There's an abundance of information on the Internet, but sometimes it's not very organized or accurate, and oftentimes it's very biased. One of the functions of Wikipedia is to help people make sense of information, especially in developed countries where there's an abundance of information. It's very important to have tools to filter the information you find on the Internet so that it makes sense, because information is not the same thing as knowledge. You need to be skilled at judging the quality of the information you receive and being able to integrate it into your wider knowledge.
You must be able to read and understand what you're reading. You must also have a wide vocabulary, as you're going to have to deal with a lot of different subjects. However, you also have to be skilled at recognizing fallacies. and be able to think logically. You must be able to evaluate and judge the information you find, because there's a lot of inaccurate information on the Internet. Another thing I should mention is that sometimes there may be quality information out there that's not compatible with your level of knowledge, so it doesn't do you any good. One of the mistakes people make is that now you can find very high quality academic articles on subjects like medicine, where you can read about a study that's been performed and the results of it. However, it's difficult to put it into context. If you don't understand the subject, you'll say: “Well, it's in Harvard Journal of Medicine, so it must be right."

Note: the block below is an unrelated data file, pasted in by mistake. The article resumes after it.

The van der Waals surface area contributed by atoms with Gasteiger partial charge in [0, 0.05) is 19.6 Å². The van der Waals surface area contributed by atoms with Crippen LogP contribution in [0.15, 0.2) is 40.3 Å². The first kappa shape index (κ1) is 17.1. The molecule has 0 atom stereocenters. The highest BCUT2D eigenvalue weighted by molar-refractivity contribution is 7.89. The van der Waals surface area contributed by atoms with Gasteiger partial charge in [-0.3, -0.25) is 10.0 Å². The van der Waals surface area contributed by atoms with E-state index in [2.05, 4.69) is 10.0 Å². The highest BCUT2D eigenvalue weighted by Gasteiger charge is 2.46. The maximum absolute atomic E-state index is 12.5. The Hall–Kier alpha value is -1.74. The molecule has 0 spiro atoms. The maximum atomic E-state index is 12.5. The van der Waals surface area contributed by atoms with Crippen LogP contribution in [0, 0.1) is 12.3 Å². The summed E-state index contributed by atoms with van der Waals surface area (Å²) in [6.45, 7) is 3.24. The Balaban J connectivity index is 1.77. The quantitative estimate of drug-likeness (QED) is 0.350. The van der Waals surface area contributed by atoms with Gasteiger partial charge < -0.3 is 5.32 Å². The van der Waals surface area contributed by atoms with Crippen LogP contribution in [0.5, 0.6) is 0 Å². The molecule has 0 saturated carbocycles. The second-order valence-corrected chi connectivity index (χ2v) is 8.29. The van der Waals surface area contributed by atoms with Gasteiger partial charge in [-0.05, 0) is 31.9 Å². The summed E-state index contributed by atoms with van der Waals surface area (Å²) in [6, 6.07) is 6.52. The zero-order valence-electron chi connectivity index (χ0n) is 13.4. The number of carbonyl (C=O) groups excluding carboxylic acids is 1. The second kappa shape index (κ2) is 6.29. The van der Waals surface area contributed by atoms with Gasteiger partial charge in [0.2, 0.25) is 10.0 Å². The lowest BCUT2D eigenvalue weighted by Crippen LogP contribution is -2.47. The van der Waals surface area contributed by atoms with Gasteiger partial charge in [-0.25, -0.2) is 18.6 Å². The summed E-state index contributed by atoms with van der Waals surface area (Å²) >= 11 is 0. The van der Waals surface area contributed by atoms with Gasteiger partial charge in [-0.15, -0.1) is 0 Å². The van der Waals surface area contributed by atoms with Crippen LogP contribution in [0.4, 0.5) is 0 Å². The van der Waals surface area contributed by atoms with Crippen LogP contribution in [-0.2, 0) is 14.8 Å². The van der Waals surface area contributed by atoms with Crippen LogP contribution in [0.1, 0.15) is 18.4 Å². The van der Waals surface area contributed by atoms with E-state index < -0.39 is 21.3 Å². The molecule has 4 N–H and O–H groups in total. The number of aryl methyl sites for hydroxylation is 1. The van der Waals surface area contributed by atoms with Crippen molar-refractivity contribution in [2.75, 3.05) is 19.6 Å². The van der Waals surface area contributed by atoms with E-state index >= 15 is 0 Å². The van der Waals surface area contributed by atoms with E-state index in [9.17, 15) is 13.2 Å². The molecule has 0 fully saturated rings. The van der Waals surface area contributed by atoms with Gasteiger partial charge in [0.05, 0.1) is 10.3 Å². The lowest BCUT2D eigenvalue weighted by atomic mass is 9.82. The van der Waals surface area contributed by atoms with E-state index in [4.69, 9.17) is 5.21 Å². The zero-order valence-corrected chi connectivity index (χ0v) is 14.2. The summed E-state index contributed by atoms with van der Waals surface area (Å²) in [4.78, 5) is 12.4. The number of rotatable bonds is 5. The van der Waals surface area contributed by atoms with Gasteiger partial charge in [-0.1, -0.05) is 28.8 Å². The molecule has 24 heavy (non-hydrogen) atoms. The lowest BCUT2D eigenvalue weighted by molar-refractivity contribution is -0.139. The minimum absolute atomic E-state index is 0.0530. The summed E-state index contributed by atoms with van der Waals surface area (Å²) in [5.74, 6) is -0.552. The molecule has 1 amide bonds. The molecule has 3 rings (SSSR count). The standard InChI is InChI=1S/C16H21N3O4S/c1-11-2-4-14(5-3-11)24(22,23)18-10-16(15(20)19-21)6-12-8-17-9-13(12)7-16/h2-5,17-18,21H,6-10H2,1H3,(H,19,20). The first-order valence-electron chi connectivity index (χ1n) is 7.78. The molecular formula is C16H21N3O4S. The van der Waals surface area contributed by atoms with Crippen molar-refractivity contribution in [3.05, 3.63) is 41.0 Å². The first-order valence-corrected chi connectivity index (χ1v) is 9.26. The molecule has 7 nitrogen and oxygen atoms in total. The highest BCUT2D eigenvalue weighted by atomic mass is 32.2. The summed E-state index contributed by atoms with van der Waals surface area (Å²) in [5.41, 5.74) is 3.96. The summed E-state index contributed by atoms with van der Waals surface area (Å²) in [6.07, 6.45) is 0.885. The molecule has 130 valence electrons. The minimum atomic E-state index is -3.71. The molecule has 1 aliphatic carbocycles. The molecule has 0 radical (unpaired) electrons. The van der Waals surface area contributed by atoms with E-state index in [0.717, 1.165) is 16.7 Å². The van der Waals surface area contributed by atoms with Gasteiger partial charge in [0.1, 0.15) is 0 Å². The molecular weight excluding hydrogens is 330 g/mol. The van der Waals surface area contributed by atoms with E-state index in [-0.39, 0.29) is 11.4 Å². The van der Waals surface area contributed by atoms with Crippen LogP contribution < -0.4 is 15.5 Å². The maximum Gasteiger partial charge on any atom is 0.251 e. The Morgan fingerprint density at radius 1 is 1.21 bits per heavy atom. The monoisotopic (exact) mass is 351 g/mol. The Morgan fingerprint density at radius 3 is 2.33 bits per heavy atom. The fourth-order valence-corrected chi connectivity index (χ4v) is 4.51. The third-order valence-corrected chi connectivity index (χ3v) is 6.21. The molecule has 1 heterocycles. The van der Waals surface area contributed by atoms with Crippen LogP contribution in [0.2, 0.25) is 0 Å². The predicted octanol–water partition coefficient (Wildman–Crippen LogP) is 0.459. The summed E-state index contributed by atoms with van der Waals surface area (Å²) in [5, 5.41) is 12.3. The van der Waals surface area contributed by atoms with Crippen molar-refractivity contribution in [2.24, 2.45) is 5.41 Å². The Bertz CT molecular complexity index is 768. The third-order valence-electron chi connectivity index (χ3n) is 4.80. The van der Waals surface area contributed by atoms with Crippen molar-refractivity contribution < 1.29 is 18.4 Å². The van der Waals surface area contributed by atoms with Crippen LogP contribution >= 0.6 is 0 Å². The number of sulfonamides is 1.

I think collaboration is essential in education for several reasons. The first is that as we move forward in the world, work is based on knowledge and information, and collaboration is a very useful skill. If you don't have the ability to work with other people in a productive way, the process is going to be counterproductive. Collaboration is also a highly effective way to really learn something. If you're trying to learn something and you're working with other people who also want to learn about the same subject, you ask each other things, you challenge each other and get to know more about the subject. You also work together and try to resolve issues together in order to gain a much deeper understanding. A lot people who work in Wikipedia learn as much about the subject they're passionate about thanks to their interaction with other people as they did from their sources. They also digest information in new ways. It's a very powerful tool to help us understand things and bounce ideas off other people. If you lock yourself in an attic for five years and hypothesize, write and do other similar things, when you join the real world again to present your genius work, you'll probably discover that you've missed something really important and fundamental that you'd have noticed if you'd worked in collaboration with others. This doesn't mean that an individual person isn't important in terms of concentration, focus and understanding, as they are. However, you need to test your knowledge in as many different ways as possible by communicating with other smart people who are also trying to understand the world. It's a great technique.